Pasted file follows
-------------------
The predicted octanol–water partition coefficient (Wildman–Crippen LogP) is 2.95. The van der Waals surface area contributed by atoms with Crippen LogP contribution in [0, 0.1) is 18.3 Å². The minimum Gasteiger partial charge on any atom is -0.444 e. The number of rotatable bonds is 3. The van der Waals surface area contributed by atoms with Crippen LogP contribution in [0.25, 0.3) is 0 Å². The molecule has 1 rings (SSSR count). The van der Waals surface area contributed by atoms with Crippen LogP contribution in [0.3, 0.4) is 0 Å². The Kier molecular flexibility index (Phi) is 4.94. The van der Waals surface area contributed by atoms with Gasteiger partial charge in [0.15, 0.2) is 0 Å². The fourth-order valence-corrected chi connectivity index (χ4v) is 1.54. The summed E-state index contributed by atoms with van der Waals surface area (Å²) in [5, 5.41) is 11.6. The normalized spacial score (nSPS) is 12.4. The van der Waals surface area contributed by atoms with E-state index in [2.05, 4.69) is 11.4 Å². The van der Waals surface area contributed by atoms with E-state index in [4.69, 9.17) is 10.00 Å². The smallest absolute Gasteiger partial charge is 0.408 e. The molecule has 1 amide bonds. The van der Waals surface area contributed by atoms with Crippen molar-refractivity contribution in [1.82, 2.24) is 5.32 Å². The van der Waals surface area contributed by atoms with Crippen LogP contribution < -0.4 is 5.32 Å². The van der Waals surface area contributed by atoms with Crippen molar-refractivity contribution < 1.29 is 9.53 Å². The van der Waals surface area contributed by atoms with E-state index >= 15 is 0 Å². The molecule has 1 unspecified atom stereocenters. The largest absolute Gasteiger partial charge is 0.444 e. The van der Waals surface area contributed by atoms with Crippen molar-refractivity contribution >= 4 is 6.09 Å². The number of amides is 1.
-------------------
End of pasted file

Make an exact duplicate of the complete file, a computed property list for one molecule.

The predicted octanol–water partition coefficient (Wildman–Crippen LogP) is 2.95. The van der Waals surface area contributed by atoms with Crippen LogP contribution in [0, 0.1) is 18.3 Å². The minimum Gasteiger partial charge on any atom is -0.444 e. The number of rotatable bonds is 3. The van der Waals surface area contributed by atoms with Crippen LogP contribution in [0.25, 0.3) is 0 Å². The molecule has 1 rings (SSSR count). The van der Waals surface area contributed by atoms with Crippen LogP contribution in [0.3, 0.4) is 0 Å². The Kier molecular flexibility index (Phi) is 4.94. The van der Waals surface area contributed by atoms with Gasteiger partial charge in [0.15, 0.2) is 0 Å². The fourth-order valence-corrected chi connectivity index (χ4v) is 1.54. The summed E-state index contributed by atoms with van der Waals surface area (Å²) in [5, 5.41) is 11.6. The normalized spacial score (nSPS) is 12.4. The van der Waals surface area contributed by atoms with E-state index in [2.05, 4.69) is 11.4 Å². The van der Waals surface area contributed by atoms with E-state index in [4.69, 9.17) is 10.00 Å². The smallest absolute Gasteiger partial charge is 0.408 e. The molecule has 1 amide bonds. The van der Waals surface area contributed by atoms with Crippen molar-refractivity contribution in [1.82, 2.24) is 5.32 Å². The van der Waals surface area contributed by atoms with Crippen LogP contribution < -0.4 is 5.32 Å². The van der Waals surface area contributed by atoms with Crippen molar-refractivity contribution < 1.29 is 9.53 Å². The van der Waals surface area contributed by atoms with E-state index >= 15 is 0 Å². The molecule has 1 unspecified atom stereocenters. The largest absolute Gasteiger partial charge is 0.444 e. The van der Waals surface area contributed by atoms with Crippen molar-refractivity contribution >= 4 is 6.09 Å². The number of amides is 1.